Some staff are a little wary about my being in my present job. Now, I live in the Block, notebook in hand. The Block is the most confrontational and heated place in any prison; in some prisons that atmosphere has become a breeding ground for entrenched and outright violent staff. Obviously, having the likes of me lurking about could be problematic.
I'm not going to censor what I write, and I have always resisted censorship being imposed upon me. But that doesn't mean that I am going to be gratuitously unfair and hint that matters are other than they are. As ever, I shall point out the good and the bad, however and whenever they appear.
In some sense this is a slight shift away from my usual broad - and obvious - agenda, which is decidedly anti prison service. Perhaps I am feeling rather more reflective, my academic instincts coming to the fore as my campaigning instincts take a rest.
As I judge this Block so far, it is thankfully free of the pitfall of staff entrenching themselves in aggressive attitudes. This is always a risk. The Block is where staff face prisoners at their worst, and where staff are most likely to face violence. In those circumstances, an isolated shift of staff are always at risk of reaching for the steroids and hardening their attitude. Whether this happens is largely in the hands of senior managers. Some Blocks are notoriously violent and this is at best allowed to continue by managers, even prison service headquarters.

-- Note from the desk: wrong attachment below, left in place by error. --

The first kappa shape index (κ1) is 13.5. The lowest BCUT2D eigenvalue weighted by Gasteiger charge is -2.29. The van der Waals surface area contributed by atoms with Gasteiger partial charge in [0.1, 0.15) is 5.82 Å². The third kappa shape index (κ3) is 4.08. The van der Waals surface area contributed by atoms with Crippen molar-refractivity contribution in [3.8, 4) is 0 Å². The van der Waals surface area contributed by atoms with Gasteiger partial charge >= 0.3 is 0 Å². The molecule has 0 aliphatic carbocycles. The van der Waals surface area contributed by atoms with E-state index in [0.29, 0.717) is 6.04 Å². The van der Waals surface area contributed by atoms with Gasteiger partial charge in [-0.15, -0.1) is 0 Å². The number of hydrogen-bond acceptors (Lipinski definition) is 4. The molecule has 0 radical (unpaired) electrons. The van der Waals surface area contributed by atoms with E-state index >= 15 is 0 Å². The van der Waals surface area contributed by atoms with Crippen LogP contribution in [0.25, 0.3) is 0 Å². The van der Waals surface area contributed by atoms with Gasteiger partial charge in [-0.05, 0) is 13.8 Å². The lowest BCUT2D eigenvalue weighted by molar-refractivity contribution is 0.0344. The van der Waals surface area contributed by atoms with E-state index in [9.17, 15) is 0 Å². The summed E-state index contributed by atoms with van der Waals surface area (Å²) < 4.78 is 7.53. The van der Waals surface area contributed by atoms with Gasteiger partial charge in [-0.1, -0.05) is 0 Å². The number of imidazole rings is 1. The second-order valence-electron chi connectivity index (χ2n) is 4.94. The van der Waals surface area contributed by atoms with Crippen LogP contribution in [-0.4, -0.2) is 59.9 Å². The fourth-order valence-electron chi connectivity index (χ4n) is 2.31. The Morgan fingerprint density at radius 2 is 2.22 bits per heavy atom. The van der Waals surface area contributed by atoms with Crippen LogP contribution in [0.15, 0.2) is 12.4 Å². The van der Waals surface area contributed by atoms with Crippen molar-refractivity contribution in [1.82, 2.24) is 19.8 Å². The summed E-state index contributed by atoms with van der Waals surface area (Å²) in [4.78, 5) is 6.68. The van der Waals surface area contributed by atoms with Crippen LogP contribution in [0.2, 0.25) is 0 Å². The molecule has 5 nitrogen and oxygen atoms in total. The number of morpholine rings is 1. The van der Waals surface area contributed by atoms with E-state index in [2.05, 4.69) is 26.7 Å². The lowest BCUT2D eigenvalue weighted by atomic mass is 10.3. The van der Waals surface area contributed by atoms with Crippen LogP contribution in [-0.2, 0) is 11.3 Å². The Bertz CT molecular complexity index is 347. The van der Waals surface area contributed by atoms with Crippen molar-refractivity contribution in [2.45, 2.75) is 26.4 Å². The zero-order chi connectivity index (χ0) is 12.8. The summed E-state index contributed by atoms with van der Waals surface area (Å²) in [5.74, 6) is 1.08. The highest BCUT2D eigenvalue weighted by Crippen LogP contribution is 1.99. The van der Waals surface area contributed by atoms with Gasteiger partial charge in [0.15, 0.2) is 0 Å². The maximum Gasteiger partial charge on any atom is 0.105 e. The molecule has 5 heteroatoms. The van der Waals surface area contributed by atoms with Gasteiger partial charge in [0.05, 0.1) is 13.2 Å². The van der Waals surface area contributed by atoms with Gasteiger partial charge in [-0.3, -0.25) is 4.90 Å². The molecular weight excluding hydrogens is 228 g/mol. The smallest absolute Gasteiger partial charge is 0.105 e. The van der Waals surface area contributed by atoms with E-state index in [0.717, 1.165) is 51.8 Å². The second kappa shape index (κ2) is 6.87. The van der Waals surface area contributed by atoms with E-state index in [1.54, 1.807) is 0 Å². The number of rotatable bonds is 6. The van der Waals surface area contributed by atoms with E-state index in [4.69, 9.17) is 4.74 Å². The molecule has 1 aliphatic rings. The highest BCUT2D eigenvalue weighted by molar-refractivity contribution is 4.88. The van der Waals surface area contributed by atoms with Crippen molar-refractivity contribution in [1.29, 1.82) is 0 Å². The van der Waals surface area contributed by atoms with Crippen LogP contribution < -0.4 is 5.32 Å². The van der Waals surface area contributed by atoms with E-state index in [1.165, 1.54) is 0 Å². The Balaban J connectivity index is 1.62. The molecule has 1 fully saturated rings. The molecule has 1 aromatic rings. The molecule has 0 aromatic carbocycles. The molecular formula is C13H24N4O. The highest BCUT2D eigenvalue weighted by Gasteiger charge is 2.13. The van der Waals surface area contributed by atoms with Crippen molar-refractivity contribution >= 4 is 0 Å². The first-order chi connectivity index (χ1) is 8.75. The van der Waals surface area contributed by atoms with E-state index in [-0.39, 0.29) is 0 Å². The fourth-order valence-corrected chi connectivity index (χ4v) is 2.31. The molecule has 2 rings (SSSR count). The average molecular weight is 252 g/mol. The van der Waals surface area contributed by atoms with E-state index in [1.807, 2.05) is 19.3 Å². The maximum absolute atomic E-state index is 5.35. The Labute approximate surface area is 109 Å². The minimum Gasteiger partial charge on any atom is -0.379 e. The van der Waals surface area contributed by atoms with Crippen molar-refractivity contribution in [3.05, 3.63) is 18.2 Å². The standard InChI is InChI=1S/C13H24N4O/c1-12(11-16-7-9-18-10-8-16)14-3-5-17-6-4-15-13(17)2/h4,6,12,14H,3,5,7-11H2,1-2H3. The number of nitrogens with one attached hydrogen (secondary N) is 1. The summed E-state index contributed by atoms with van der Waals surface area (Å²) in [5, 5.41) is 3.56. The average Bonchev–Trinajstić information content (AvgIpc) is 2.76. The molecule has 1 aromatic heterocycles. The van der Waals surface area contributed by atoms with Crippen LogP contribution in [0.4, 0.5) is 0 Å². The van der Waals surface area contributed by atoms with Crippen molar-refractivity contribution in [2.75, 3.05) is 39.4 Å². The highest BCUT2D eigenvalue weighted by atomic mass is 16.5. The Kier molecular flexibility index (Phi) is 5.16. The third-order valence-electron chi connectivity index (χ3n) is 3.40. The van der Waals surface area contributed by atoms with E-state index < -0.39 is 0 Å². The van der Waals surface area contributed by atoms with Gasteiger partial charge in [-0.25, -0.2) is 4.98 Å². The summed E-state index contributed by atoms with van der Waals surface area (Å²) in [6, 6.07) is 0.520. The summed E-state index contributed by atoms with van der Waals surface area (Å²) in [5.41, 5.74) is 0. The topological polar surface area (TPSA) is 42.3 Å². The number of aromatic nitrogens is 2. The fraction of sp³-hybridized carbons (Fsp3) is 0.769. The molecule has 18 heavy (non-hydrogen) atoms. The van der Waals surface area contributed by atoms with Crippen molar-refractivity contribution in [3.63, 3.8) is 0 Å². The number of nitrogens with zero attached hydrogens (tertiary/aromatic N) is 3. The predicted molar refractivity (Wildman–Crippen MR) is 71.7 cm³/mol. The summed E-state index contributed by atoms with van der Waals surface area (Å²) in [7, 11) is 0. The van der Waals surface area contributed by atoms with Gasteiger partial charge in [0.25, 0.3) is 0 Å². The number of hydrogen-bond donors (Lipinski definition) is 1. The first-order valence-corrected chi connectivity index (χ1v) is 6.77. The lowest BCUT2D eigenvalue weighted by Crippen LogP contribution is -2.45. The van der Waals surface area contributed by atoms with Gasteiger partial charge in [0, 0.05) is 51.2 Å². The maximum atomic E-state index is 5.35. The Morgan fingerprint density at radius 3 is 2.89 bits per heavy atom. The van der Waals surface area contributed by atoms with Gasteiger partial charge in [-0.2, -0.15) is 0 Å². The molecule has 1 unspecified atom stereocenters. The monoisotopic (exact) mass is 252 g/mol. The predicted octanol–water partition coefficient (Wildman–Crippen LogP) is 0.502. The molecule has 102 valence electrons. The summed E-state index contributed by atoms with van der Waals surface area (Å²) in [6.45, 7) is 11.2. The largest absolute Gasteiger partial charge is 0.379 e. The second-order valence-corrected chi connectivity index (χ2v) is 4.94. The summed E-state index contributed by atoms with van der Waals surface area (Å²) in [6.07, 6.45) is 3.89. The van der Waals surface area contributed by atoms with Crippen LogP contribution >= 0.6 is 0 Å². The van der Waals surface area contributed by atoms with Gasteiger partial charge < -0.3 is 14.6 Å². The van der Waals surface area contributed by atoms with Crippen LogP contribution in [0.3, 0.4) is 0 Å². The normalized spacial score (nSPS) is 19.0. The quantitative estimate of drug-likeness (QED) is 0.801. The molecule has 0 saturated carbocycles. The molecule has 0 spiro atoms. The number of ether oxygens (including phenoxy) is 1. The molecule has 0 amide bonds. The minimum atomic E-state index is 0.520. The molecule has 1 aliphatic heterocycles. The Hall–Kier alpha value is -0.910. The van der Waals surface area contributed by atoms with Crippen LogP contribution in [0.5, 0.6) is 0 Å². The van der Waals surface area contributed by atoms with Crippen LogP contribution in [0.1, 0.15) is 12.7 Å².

I have yet to detect any unusual anti-prisoner or aggressive attitude on the part of the Block staff here. This isn't a broad nomination for sainthood. I've overheard a few choice comments made after staff have dealt with a particularly difficult prisoner. I'm not going to make an issue out of that type of thing if it's said "in private". It is only human, and when a con has kept me awake half the night by banging on his door then my comments are a damn sight worse. I may instinctively take the corner of my fellow cons, but I'm not going to pretend that none of us can be a real pain at times.
So staff needn't be worried about my writing. As long as everything is kosher, I'm not going to poke at it just for entertainment.
This is an interesting and unusual position for me to be in. Literally walking the corridor with screws on one side and cons on the other, and both are making demands on me.
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Prisoner Ben Gunn, HMP Erlestoke